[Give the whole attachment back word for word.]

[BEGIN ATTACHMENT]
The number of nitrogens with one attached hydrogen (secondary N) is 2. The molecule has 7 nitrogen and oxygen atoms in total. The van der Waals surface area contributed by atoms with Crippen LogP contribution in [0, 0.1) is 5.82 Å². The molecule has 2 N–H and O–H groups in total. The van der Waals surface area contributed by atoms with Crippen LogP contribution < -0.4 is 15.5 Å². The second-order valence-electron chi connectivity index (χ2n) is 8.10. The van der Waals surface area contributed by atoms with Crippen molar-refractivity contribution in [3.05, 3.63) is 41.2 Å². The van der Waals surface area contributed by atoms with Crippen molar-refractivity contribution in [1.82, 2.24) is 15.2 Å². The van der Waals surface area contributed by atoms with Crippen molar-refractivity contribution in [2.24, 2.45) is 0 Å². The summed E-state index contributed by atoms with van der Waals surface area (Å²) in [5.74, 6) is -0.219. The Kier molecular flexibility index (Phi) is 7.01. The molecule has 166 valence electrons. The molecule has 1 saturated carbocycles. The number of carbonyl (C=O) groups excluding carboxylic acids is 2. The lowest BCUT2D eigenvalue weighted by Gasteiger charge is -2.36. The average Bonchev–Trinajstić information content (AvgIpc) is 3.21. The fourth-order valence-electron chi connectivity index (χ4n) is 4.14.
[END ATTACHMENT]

The number of nitrogens with one attached hydrogen (secondary N) is 2. The molecule has 7 nitrogen and oxygen atoms in total. The van der Waals surface area contributed by atoms with Crippen LogP contribution in [0, 0.1) is 5.82 Å². The molecule has 2 N–H and O–H groups in total. The van der Waals surface area contributed by atoms with Crippen LogP contribution < -0.4 is 15.5 Å². The second-order valence-electron chi connectivity index (χ2n) is 8.10. The van der Waals surface area contributed by atoms with Crippen molar-refractivity contribution in [3.05, 3.63) is 41.2 Å². The van der Waals surface area contributed by atoms with Crippen molar-refractivity contribution in [1.82, 2.24) is 15.2 Å². The van der Waals surface area contributed by atoms with Crippen molar-refractivity contribution in [2.24, 2.45) is 0 Å². The summed E-state index contributed by atoms with van der Waals surface area (Å²) in [5.74, 6) is -0.219. The Kier molecular flexibility index (Phi) is 7.01. The molecule has 166 valence electrons. The molecule has 1 saturated carbocycles. The number of carbonyl (C=O) groups excluding carboxylic acids is 2. The lowest BCUT2D eigenvalue weighted by Gasteiger charge is -2.36. The average Bonchev–Trinajstić information content (AvgIpc) is 3.21. The fourth-order valence-electron chi connectivity index (χ4n) is 4.14.